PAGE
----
Free Admission to Civics Exhibitions for College Students Through 2020
As election year 2020 begins, the New-York Historical Society is launching a series of special exhibitions that address the cornerstones of citizenship and American democracy. Starting on Presidents’ Day Weekend, visitors to Meet the Presidents will discover how the role of the president has evolved since George Washington with a re-creation of the White House Oval Office and a new gallery devoted to the powers of the presidency. Opening on the eve of Women’s History Month, Women March marks the centennial of the 19th Amendment with an immersive celebration of 200 years of women’s political and social activism. Colonists, Citizens, Constitutions: Creating the American Republic explores the important roles state constitutions have played in the history of our country, while The People Count: The Census in the Making of America documents the critical role played by the U.S. Census in the 19th century—just in time for the 2020 Census.
To encourage first-time voters to learn about our nation’s history and civic as they get ready to vote in the presidential election, New-York Historical Society offers free admission to the exhibitions above to college students with ID through 2020, an initiative supported, in part, by The History Channel. This special program allows college students to access New-York Historical’s roster of upcoming exhibitions that explore the pillars of American democracy as they prepare to vote, most of them for the first time.
“The year 2020 is a momentous time for both the past and future of American politics, as the centennial of the 19th Amendment, which granted women the right to vote, coincides with both a presidential election and a census year,” said Dr. Louise Mirrer, president and CEO of New-York Historical. “This suite of complementary exhibitions showcases the ideas and infrastructure behind our American institutions that establish and protect our fundamental rights to make our voices heard and opinions count. We hope that all visitors will come away with a wider understanding of the important role each citizen plays in our democracy.”
Meet the Presidents, February 14 – ongoing
Opening on Presidents’ Day Weekend, a special permanent gallery on New-York Historical’s fourth floor features a detailed re-creation of the White House Oval Office, where presidents have exercised their powers, duties, and responsibilities since 1909. Visitors to New-York Historical can explore the Oval Office, hear audio recordings of presidential musings, and even sit behind a version of the President’s Resolute Desk for a photo op.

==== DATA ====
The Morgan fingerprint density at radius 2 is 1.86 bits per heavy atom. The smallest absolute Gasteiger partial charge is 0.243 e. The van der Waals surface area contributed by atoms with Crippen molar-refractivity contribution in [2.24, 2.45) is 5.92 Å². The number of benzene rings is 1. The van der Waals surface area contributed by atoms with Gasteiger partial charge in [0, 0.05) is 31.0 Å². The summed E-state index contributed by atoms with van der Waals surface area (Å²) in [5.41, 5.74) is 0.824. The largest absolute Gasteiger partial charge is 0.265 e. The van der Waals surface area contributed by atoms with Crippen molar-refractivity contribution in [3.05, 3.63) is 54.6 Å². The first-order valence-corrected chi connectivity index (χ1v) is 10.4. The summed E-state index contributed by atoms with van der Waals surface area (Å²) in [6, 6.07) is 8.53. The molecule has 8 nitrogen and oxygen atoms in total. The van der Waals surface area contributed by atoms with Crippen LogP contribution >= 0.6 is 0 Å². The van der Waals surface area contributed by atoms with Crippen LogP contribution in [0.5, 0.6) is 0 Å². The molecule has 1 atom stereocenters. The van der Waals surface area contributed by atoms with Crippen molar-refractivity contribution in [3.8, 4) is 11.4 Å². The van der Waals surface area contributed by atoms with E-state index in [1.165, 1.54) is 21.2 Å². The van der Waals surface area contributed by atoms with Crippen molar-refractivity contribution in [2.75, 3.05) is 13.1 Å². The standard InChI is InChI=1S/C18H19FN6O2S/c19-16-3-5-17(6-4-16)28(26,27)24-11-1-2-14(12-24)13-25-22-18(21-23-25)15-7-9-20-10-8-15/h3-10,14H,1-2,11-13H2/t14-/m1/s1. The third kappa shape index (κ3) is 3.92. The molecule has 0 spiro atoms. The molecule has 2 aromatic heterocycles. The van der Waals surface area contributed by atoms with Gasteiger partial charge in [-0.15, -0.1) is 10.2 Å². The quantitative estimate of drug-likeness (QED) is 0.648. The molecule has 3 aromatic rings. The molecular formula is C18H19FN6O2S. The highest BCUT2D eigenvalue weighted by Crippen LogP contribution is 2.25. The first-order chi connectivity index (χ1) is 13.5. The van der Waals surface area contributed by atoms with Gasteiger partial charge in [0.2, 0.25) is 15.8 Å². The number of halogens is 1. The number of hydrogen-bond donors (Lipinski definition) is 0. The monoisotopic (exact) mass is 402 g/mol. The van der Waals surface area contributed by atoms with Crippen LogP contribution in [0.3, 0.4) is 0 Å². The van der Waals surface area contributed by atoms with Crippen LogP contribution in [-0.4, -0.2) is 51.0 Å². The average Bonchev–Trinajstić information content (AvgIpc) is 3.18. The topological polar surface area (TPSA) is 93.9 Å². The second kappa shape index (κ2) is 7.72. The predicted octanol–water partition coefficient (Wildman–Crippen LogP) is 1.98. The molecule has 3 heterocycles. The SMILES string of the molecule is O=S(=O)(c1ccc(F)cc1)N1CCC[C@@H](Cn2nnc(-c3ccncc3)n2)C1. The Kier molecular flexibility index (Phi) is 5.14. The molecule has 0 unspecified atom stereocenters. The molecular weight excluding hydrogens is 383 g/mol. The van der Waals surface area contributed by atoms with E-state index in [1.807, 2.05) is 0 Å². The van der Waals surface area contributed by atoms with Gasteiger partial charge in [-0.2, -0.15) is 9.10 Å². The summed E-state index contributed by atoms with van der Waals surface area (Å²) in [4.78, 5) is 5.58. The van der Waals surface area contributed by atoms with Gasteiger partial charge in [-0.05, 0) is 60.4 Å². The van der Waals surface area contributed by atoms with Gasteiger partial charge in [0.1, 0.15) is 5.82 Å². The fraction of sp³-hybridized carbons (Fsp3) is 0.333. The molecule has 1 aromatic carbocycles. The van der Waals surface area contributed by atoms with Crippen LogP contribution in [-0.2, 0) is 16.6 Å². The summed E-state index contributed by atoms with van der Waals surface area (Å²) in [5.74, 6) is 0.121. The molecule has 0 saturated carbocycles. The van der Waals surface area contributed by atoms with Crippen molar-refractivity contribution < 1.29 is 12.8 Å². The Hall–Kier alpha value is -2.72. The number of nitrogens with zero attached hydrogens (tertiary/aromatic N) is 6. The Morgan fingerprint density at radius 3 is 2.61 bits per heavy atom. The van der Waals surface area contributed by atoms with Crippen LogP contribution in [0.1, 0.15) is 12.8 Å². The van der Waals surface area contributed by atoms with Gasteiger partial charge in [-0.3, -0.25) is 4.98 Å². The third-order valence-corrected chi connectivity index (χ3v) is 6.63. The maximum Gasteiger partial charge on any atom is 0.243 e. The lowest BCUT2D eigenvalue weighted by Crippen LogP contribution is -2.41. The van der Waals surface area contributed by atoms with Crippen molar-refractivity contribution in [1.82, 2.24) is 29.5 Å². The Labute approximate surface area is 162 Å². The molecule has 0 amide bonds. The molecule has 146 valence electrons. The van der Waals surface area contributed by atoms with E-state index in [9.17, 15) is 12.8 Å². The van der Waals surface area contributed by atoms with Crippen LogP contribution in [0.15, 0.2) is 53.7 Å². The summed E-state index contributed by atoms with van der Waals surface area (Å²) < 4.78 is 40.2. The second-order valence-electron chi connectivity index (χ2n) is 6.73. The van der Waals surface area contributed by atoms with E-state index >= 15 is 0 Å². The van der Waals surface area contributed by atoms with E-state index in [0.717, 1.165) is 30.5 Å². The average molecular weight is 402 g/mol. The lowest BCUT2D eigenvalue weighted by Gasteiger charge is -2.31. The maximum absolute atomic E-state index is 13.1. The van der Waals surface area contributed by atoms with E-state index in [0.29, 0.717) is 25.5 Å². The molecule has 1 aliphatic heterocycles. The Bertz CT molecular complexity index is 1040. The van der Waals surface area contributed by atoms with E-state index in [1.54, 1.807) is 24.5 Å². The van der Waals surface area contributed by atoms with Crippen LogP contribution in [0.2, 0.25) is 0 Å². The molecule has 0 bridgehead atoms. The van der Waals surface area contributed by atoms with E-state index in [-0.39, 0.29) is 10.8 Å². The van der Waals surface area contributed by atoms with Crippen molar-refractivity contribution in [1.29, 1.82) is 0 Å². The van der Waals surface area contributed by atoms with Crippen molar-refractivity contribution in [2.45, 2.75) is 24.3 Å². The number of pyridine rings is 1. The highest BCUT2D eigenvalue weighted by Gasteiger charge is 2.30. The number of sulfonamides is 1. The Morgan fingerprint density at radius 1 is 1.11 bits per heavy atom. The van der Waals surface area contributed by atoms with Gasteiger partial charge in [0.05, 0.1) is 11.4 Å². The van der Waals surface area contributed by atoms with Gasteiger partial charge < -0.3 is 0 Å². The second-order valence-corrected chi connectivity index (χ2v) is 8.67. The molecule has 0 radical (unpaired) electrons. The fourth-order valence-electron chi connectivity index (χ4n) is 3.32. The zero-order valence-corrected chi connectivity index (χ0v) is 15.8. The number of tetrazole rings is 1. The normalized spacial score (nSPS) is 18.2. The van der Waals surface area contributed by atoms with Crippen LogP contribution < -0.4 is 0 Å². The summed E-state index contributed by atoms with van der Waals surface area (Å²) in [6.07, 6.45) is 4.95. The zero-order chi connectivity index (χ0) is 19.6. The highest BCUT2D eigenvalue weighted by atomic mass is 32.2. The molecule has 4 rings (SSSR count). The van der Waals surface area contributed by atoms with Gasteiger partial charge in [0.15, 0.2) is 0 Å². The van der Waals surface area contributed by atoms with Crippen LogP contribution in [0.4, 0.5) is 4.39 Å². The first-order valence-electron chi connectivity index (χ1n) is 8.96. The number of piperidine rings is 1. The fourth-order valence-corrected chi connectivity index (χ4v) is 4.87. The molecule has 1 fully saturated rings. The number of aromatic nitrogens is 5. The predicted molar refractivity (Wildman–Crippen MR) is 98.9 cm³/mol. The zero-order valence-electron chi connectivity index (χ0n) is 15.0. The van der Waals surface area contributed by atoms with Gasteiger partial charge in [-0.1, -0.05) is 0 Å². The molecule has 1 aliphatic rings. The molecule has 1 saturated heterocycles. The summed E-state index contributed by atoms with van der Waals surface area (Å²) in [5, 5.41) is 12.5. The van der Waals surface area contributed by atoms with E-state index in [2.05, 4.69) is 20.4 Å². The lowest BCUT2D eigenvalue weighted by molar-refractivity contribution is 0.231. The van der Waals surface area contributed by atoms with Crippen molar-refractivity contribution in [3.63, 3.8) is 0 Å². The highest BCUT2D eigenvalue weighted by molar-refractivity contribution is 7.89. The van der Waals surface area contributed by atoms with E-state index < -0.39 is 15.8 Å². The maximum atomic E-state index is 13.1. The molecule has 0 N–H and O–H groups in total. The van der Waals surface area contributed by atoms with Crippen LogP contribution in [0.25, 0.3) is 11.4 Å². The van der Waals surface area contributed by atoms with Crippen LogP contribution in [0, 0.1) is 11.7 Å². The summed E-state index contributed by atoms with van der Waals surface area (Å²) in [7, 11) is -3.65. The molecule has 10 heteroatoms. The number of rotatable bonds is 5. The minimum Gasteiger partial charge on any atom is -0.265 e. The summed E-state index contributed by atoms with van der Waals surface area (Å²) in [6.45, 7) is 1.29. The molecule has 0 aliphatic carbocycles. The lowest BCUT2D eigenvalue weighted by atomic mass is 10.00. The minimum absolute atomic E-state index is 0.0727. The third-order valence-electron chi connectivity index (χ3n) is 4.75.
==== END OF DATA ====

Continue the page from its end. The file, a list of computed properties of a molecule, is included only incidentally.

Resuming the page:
Presidents can furnish the Oval Office to suit their own tastes, and this re-creation evokes the decor of President Ronald Reagan’s second term, widely considered a classic interpretation of Oval Office design. The Resolute Desk, which has been used by almost every president, was presented by Queen Victoria of England in friendship to President Rutherford B. Hayes in 1880. The original was made from timbers from the British Arctic explorer ship H.M.S. Resolute, which was trapped in the ice, recovered by an American whaling ship, and returned to England. Other elements reminiscent of the Reagan-era on view include a famous jar of jelly beans, an inspirational plaque reading “It can be done,” and artist Frederic Remington’s Bronco Buster bronze sculpture of a rugged cowboy fighting to stay on a rearing horse.
The Suzanne Peck and Brian Friedman Meet the Presidents Gallery traces, through artwork and objects, the evolution of the presidency and executive branch and how presidents have interpreted and fulfilled their leadership role. Highlights include the actual Bible used during George Washington’s inauguration in 1789 and a student scrapbook from 1962 chronicling JFK’s leadership during the Cuban Missile Crisis. Meet the Presidents is curated by Marci Reaven, vice president of history exhibits, and Lily Wong, assistant curator.
Women March, February 28 – August 30
For as long as there has been a United States, women have organized to shape the nation’s politics and secure their rights as citizens. Their collective action has taken many forms, from abolitionist petitions to industry-wide garment strikes to massive marches for an Equal Rights Amendment. Women March celebrates the centennial of the 19th Amendment—which granted women the right to vote in 1920—as it explores the efforts of a diverse array of women to expand American democracy in the centuries before and after the suffrage victory. On view in the Joyce B. Cowin Women’s History Gallery, Women March is curated by Valerie Paley, the director of the Center for Women’s History and New-York Historical senior vice president and chief historian, with the Center for Women’s History curatorial team. The immersive exhibition features imagery and video footage of women’s collective action over time, drawing visitors into a visceral engagement with the struggles that have endured into the 21st century.Continue reading